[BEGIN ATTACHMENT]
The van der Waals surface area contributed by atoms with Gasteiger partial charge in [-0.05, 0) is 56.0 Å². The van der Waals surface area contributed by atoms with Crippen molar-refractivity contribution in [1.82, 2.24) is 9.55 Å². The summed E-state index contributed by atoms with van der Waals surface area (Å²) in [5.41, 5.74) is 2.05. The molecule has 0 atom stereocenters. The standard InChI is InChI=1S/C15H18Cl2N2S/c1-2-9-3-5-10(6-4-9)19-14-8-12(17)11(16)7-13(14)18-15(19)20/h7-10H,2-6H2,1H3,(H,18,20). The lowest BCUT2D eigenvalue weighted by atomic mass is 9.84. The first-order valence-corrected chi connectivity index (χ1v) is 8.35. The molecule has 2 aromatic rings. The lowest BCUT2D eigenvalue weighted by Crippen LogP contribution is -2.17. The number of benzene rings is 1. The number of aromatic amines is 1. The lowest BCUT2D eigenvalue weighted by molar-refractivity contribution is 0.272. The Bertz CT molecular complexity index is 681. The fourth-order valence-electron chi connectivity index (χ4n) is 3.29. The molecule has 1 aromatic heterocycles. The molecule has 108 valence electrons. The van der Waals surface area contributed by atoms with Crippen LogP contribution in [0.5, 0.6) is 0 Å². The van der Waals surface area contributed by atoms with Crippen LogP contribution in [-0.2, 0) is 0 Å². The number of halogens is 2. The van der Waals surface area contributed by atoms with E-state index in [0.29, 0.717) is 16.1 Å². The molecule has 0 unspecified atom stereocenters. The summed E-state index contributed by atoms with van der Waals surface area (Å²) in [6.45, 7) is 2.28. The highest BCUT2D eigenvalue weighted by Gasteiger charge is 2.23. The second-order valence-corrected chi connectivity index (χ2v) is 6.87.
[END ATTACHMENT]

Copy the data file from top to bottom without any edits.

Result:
The van der Waals surface area contributed by atoms with Gasteiger partial charge in [-0.05, 0) is 56.0 Å². The van der Waals surface area contributed by atoms with Crippen molar-refractivity contribution in [1.82, 2.24) is 9.55 Å². The summed E-state index contributed by atoms with van der Waals surface area (Å²) in [5.41, 5.74) is 2.05. The molecule has 0 atom stereocenters. The standard InChI is InChI=1S/C15H18Cl2N2S/c1-2-9-3-5-10(6-4-9)19-14-8-12(17)11(16)7-13(14)18-15(19)20/h7-10H,2-6H2,1H3,(H,18,20). The lowest BCUT2D eigenvalue weighted by atomic mass is 9.84. The first-order valence-corrected chi connectivity index (χ1v) is 8.35. The molecule has 2 aromatic rings. The lowest BCUT2D eigenvalue weighted by Crippen LogP contribution is -2.17. The number of benzene rings is 1. The number of aromatic amines is 1. The lowest BCUT2D eigenvalue weighted by molar-refractivity contribution is 0.272. The Bertz CT molecular complexity index is 681. The fourth-order valence-electron chi connectivity index (χ4n) is 3.29. The molecule has 1 aromatic heterocycles. The molecule has 108 valence electrons. The van der Waals surface area contributed by atoms with Crippen LogP contribution in [0.5, 0.6) is 0 Å². The van der Waals surface area contributed by atoms with Crippen LogP contribution in [-0.2, 0) is 0 Å². The number of halogens is 2. The van der Waals surface area contributed by atoms with E-state index in [0.29, 0.717) is 16.1 Å². The molecule has 0 unspecified atom stereocenters. The summed E-state index contributed by atoms with van der Waals surface area (Å²) in [6.45, 7) is 2.28. The highest BCUT2D eigenvalue weighted by Gasteiger charge is 2.23. The second-order valence-corrected chi connectivity index (χ2v) is 6.87.